• Buddy is a music entrepreneur because he creates his own opportunities.
  • Buddy’s strengths are his musical talent, charisma and self motivation. He is successful because he is using his strengths to his benefit.
  • Buddy says, “The most important factor in my current success comes from making good impressions on the people I meet and the music community.” Remember that everything you do and say will either help you or hurt you. Always make good impressions.
  • The last very important takeaway from Buddy’s story is that success can come to you early if you work for it. As I write this Buddy is only in his early 20s. If you’re in high school and thinking about a career in music, get started by reaching out into your community now. Make a free website for yourself, practice, and hold a concert for your neighborhood in your backyard. Just get going!

Example No.3

Taylor Davis

If you’re into video games and youtube you might have come across Taylor Davis. Growing up, Taylor played the violin in school and her mom made her practice before she was allowed to play video games. In her bio she says that was all the motivation she needed. If practicing meant video games later, she made sure she practiced! In 2010, Taylor took to youtube to put up a video of herself playing the theme from the movie “Schlinder’s List” with an accompanist on piano. Little did she know, this was the start of something that would change her life. Her 17th video was Cid’s Theme from Final Fantasy VII and it was the first one that showed a split screen, with her playing violin on the right and a pianist on the left. She really started gathering attention with her video game covers and over the last 8 years she has become a violinist with her own national tour and several albums on iTunes, some featuring original music. She even established her own music label, Highwind Records. It’s important to recognize that Taylor didn’t wait to be discovered, she knew she had something special to share and just went out there and did it. Since her youtube debut, her videos have gone from simple, at home videos to full on productions with costumes, like one of my favorites; Gerudo Valley Theme from Zelda: Ocarina of Time.


  • Taylor Davis is a music entrepreneur because she, again, created her own job. She took to youtube, put up videos, pressed on no matter what and over time her vision became a reality. Take risks, think outside the box!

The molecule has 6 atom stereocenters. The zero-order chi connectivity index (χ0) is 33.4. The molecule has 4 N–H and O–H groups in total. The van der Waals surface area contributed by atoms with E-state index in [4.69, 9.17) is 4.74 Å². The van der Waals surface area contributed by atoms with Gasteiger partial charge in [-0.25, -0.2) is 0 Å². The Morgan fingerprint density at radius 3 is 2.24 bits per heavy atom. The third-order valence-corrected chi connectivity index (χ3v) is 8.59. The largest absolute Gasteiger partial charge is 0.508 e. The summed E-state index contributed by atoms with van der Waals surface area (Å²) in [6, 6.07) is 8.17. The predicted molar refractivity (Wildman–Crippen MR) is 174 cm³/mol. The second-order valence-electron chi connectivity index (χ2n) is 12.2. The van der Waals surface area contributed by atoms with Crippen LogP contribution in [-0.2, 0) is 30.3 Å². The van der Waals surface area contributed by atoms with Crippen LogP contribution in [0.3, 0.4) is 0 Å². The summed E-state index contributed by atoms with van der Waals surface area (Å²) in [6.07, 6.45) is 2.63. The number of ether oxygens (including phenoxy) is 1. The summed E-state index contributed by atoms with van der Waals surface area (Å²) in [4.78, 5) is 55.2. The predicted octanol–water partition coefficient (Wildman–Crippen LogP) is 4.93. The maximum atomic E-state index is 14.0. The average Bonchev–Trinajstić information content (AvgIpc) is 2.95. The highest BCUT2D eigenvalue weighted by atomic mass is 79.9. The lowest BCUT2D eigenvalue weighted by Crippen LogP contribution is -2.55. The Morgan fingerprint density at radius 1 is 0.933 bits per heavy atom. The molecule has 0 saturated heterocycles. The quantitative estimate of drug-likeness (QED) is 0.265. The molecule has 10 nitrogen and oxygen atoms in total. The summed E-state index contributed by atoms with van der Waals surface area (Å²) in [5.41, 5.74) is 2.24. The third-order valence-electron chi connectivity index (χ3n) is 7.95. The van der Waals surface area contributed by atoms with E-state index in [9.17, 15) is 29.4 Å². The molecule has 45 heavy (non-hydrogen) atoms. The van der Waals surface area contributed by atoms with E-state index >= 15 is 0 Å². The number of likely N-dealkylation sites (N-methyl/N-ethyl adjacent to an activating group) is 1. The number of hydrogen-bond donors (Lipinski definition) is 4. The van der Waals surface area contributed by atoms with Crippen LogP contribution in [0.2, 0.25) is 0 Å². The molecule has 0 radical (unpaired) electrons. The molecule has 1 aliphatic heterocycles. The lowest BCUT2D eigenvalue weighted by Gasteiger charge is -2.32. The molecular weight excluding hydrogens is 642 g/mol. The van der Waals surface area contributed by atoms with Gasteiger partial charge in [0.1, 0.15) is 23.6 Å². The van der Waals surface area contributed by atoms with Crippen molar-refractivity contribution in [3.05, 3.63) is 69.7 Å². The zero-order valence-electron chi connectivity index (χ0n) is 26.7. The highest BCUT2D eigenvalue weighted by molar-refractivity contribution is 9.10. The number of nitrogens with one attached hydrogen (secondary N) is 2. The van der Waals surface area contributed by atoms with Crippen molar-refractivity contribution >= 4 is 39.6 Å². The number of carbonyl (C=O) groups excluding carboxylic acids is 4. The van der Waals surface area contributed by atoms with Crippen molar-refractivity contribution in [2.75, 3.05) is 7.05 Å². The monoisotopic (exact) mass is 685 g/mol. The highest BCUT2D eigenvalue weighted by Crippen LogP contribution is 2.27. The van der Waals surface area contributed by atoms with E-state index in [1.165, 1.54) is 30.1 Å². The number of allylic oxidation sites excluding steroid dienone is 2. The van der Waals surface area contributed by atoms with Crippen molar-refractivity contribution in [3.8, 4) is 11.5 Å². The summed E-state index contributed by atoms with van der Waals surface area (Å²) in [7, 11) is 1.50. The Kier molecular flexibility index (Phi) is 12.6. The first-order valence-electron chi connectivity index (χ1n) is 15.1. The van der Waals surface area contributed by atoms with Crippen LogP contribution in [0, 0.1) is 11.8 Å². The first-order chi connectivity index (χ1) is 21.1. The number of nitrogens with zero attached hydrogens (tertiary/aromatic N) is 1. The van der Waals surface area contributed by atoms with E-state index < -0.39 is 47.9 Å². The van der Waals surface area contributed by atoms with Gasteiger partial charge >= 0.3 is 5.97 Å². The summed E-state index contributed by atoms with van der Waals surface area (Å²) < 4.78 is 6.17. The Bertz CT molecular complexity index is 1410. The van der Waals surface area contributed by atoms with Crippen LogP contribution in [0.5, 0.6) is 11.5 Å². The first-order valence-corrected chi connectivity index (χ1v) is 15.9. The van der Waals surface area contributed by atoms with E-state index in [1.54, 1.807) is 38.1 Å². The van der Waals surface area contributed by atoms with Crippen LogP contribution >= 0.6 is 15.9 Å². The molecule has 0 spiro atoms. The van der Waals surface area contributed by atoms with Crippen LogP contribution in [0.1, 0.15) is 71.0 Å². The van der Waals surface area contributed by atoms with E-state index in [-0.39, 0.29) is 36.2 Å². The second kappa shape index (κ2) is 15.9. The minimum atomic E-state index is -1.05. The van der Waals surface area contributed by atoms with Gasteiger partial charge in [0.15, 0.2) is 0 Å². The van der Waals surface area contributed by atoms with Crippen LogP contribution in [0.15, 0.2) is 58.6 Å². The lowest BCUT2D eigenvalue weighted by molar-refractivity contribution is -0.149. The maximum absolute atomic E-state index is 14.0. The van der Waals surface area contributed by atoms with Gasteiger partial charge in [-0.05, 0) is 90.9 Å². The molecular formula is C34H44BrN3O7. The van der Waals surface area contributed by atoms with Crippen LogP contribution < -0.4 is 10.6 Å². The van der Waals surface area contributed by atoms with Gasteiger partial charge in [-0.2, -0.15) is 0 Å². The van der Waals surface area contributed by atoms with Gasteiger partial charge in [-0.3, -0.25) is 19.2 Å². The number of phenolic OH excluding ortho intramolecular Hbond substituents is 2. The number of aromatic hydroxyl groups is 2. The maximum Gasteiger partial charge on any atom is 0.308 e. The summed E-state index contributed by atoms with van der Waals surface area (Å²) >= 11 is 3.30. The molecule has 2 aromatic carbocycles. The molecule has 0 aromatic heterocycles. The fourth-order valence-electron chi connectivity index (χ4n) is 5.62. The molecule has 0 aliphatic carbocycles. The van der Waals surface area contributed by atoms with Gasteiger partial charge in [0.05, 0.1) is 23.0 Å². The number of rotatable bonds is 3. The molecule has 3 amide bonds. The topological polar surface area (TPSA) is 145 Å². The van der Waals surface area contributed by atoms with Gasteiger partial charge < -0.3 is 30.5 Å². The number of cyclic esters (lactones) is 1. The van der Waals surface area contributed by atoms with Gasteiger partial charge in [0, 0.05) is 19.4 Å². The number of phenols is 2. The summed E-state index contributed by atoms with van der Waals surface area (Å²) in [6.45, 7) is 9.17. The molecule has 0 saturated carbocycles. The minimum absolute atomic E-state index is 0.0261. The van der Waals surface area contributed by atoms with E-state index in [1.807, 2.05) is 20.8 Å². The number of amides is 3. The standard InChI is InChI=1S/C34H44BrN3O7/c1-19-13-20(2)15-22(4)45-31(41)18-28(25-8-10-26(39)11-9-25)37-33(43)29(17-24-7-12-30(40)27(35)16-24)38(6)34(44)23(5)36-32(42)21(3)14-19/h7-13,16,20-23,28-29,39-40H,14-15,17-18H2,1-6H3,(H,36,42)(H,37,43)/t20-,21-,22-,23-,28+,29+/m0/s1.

• Learn from Taylor and practice your instrument before you do something you find fun. This way you will get your practice done and you get to do what you like!
  • Use the technology around you to boost yourself. If you like your music, chances are other people will too, so take to social media and start getting your stuff out there.
  • Once again, put your talents and strengths together. Taylor loves music and video games, so she put them together to create something really special. You could do the same!
  • Finally, quality is important. Taylor is successful because her violin playing is really good and her videos are visually exiting. Always try to do the best you can.

I hope music entrepreneurship makes more sense now. Keep on reading for suggestions and tips.

Entrepreneurial Suggestions for Each Age Group

Middle and High School

  • Create your own concert at home and invite family and friends. Charge a low entrance fee, like $5, and save up to purchase a better trumpet, sheet music and trumpet accessories. You get a chance to practice playing in front of people and you make a little money!
  • Find summer programs and GO.
  • Find a youth orchestra or band in your city and audition. If you make it, then you get to experience what its like playing with a higher quality group of musicians. If you don’t make it, there is always next year and you get to practice auditioning, which is very important.
  • Go to live trumpet and orchestra concerts as much as possible. Exposure to different kinds of music will help you pinpoint what you want to play.
  • If you want to be a competitive player, compete! Find music competitions that accept trumpet players and go for it!

Undergraduate and Graduate College Students

  • Now is the time for exposure. Plan recitals and concerts outside of your degree requirements, get experience playing in front of people and managing your own shows.
  • See what you’re into and mix it up. If you like Italian food and trumpet playing setup up a house concert with food and music. Have your family or friends help you cook, invite your teachers and the dean of music, find other musicians to collaborate with you if possible and get going! Experimentation is everything!